[¶5]  In One Blue Corvette, we considered the assertion that the automobile forfeiture statute, 29-A M.R.S.A. § 2421(1) (1996), was ambiguous because it required proof that the defendant was the "sole owner-operator" of the automobile for forfeiture to apply, but also contained a third-party exception nearly identical to the exception established in section 1158.  One Blue Corvette, 1999 ME 98, ¶¶ 5, 7, 8, 732 A.2d at 857-58.  The State argued that the statute's exception for a third party with a right to possess the vehicle to the exclusion of the defendant should be read to modify the requirement that the State establish that the defendant was the "sole owner-operator" of the vehicle.  Id.  We concluded that the third-party exception of section 2421(1) did not modify the plain meaning of "sole owner-operator." Id. ¶14, 732 A.2d at 859.

[¶6]  Section 1158 does not suffer from the potential ambiguity considered in One Blue Corvette because, unlike 29-A M.R.S.A. § 2421(1), it does not contain a requirement that the defendant must have been the sole owner-operator of the property that is the subject of the forfeiture proceeding.  As a forfeiture statute, section 1158 is penal in nature and should be strictly construed against the State.  State v. One Uzi Semi-Automatic 9mm Gun, 589 A.2d 31, 34 (Me. 1991).  Furthermore, "if the meaning of the statute is clear on its face, then we need not look beyond the words themselves."  One Blue Corvette, 1999 ME 98,  ¶ 7, 732 A.2d at 857 (internal quotations omitted) (quoting Cook v. Lisbon Sch. Comm., 682 A.2d 672, 676 (Me. 1996)).  Section 1158 plainly applies to anyone who can establish that he or she "had a right to possess the firearm, to the exclusion of the defendant, at the time of the offense."  17-A M.R.S.A. § 1158.  Because the statute is clear and unambiguous, we will not read into it the added requirement that the firearm(s) involved were stolen.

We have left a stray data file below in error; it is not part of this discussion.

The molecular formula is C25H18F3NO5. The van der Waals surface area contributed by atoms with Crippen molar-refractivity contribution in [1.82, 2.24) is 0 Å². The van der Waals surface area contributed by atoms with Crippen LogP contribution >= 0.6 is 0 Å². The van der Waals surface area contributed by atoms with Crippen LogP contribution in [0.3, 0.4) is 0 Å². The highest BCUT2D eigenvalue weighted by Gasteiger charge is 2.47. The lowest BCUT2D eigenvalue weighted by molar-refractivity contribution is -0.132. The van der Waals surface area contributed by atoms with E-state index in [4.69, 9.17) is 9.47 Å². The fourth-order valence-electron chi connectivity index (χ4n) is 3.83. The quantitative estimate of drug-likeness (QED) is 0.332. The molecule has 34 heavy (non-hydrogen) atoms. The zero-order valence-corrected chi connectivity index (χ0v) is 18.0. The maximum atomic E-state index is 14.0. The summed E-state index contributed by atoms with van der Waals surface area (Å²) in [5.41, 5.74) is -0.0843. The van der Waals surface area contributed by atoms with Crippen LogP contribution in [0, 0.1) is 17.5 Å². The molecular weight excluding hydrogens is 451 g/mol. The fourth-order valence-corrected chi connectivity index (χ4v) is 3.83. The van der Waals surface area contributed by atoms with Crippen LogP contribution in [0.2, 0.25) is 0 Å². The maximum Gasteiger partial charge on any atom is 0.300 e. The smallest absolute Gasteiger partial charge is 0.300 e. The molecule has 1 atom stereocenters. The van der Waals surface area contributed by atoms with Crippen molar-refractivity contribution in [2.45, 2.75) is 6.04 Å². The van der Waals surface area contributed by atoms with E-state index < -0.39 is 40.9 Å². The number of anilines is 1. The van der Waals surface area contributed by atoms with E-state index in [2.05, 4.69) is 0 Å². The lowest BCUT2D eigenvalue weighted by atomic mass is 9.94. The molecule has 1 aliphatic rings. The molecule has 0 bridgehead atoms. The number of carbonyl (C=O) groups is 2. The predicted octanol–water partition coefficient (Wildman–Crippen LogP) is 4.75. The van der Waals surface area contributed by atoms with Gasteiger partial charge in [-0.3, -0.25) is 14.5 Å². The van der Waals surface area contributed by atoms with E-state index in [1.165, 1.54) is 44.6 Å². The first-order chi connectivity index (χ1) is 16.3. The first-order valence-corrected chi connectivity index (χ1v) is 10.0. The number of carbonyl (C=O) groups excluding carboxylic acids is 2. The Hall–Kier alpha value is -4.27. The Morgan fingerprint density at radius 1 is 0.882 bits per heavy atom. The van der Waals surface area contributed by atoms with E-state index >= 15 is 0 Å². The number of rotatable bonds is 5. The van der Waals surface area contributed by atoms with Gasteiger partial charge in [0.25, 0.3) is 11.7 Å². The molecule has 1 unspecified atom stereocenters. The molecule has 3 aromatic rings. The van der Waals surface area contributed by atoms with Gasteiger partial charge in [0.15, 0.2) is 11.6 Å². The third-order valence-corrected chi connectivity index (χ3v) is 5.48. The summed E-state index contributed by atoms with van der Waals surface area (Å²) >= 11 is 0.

[¶7]  The State also asserts that Jamie waived his right to invoke the exception to forfeiture under section 1158 because, at the time of Roland's offense, Jamie had effectively shared possession of the firearms with Roland because Roland had a key to the room in which they were locked.  This argument is, however, contrary to the Superior Court's factual findings.  The court determined that the eighty-seven firearms either belonged to Jamie or were rightfully in his possession through the pawn process, and it did not find that Roland possessed or had the right to possess the firearms that Jamie stored in the locked room (with the exception of the one firearm that was forfeited).[2]  Contrary to the State's position, Roland's possession of a key with which he might gain access to the firearms does not undermine the court's conclusion, consistent with the statute, that Jamie had the right to possess the firearms to the exclusion of Roland at the time of the offense. 

         The entry is:

Judgment affirmed.

_____________________________

 

Attorneys for State:

Michael E. Povich, District Attorney

Carletta M. Bassano, Deputy Dist. Atty.

Jacqueline Lewy Smith, Asst. Dist. Atty.     (orally)

P O Box 722

Ellsworth, ME 04605

 

Attorney for defendant:

 

Brett D. Baber, Esq.                (orally)

304 Hancock Street, Suite 2E

Bangor, ME 04401



  [1]   Section 1158 was amended, effective January 31, 2003, by P.L. 2001, ch. 383, § 149 and ch. 667, § A-37, and by R.R. 2001, ch. 2, § A-26.  The quoted version of section 1158 governed the trial court's action in this case

.

  [2]    The court did not find, and the record does not otherwise establish, how Roland came into possession of the key.